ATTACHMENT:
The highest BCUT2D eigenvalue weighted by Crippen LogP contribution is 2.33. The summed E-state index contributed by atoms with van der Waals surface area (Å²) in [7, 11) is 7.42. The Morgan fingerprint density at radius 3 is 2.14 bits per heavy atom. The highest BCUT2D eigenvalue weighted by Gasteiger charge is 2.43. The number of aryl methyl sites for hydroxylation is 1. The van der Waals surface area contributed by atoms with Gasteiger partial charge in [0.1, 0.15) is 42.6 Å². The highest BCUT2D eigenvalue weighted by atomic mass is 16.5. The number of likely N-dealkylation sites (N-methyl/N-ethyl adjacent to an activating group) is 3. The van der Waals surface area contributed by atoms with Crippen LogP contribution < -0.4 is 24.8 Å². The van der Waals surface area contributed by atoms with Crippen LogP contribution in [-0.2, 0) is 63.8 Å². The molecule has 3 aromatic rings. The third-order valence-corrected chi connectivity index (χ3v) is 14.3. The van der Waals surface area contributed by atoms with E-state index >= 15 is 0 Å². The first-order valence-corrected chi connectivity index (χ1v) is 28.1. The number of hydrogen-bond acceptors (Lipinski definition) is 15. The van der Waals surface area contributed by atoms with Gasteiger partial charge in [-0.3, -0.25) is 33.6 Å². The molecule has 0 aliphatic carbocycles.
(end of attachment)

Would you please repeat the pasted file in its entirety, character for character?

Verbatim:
The highest BCUT2D eigenvalue weighted by Crippen LogP contribution is 2.33. The summed E-state index contributed by atoms with van der Waals surface area (Å²) in [7, 11) is 7.42. The Morgan fingerprint density at radius 3 is 2.14 bits per heavy atom. The highest BCUT2D eigenvalue weighted by Gasteiger charge is 2.43. The number of aryl methyl sites for hydroxylation is 1. The van der Waals surface area contributed by atoms with Gasteiger partial charge in [0.1, 0.15) is 42.6 Å². The highest BCUT2D eigenvalue weighted by atomic mass is 16.5. The number of likely N-dealkylation sites (N-methyl/N-ethyl adjacent to an activating group) is 3. The van der Waals surface area contributed by atoms with Crippen LogP contribution < -0.4 is 24.8 Å². The van der Waals surface area contributed by atoms with Crippen LogP contribution in [-0.2, 0) is 63.8 Å². The molecule has 3 aromatic rings. The third-order valence-corrected chi connectivity index (χ3v) is 14.3. The van der Waals surface area contributed by atoms with E-state index >= 15 is 0 Å². The first-order valence-corrected chi connectivity index (χ1v) is 28.1. The number of hydrogen-bond acceptors (Lipinski definition) is 15. The van der Waals surface area contributed by atoms with Gasteiger partial charge in [-0.3, -0.25) is 33.6 Å². The molecule has 0 aliphatic carbocycles.